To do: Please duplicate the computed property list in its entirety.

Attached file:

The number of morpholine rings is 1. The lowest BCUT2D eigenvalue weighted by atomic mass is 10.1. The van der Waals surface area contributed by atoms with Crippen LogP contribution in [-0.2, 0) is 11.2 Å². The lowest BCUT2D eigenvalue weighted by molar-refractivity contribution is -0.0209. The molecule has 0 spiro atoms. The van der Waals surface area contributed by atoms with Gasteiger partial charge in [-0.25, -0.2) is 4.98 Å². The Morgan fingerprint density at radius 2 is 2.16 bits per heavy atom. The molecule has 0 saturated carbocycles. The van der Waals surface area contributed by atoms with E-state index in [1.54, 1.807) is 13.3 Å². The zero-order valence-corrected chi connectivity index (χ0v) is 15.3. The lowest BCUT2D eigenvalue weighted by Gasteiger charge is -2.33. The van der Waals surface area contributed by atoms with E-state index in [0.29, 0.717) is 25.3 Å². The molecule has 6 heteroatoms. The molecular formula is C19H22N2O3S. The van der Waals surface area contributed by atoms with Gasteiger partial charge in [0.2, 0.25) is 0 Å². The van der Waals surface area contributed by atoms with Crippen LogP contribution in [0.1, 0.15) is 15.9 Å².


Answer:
The number of morpholine rings is 1. The lowest BCUT2D eigenvalue weighted by atomic mass is 10.1. The van der Waals surface area contributed by atoms with Crippen LogP contribution in [-0.2, 0) is 11.2 Å². The lowest BCUT2D eigenvalue weighted by molar-refractivity contribution is -0.0209. The molecule has 0 spiro atoms. The van der Waals surface area contributed by atoms with Gasteiger partial charge in [-0.25, -0.2) is 4.98 Å². The Morgan fingerprint density at radius 2 is 2.16 bits per heavy atom. The molecule has 0 saturated carbocycles. The van der Waals surface area contributed by atoms with E-state index in [1.54, 1.807) is 13.3 Å². The zero-order valence-corrected chi connectivity index (χ0v) is 15.3. The lowest BCUT2D eigenvalue weighted by Gasteiger charge is -2.33. The van der Waals surface area contributed by atoms with E-state index in [0.29, 0.717) is 25.3 Å². The molecule has 6 heteroatoms. The molecular formula is C19H22N2O3S. The van der Waals surface area contributed by atoms with Gasteiger partial charge in [0.2, 0.25) is 0 Å². The van der Waals surface area contributed by atoms with Crippen LogP contribution in [0.1, 0.15) is 15.9 Å².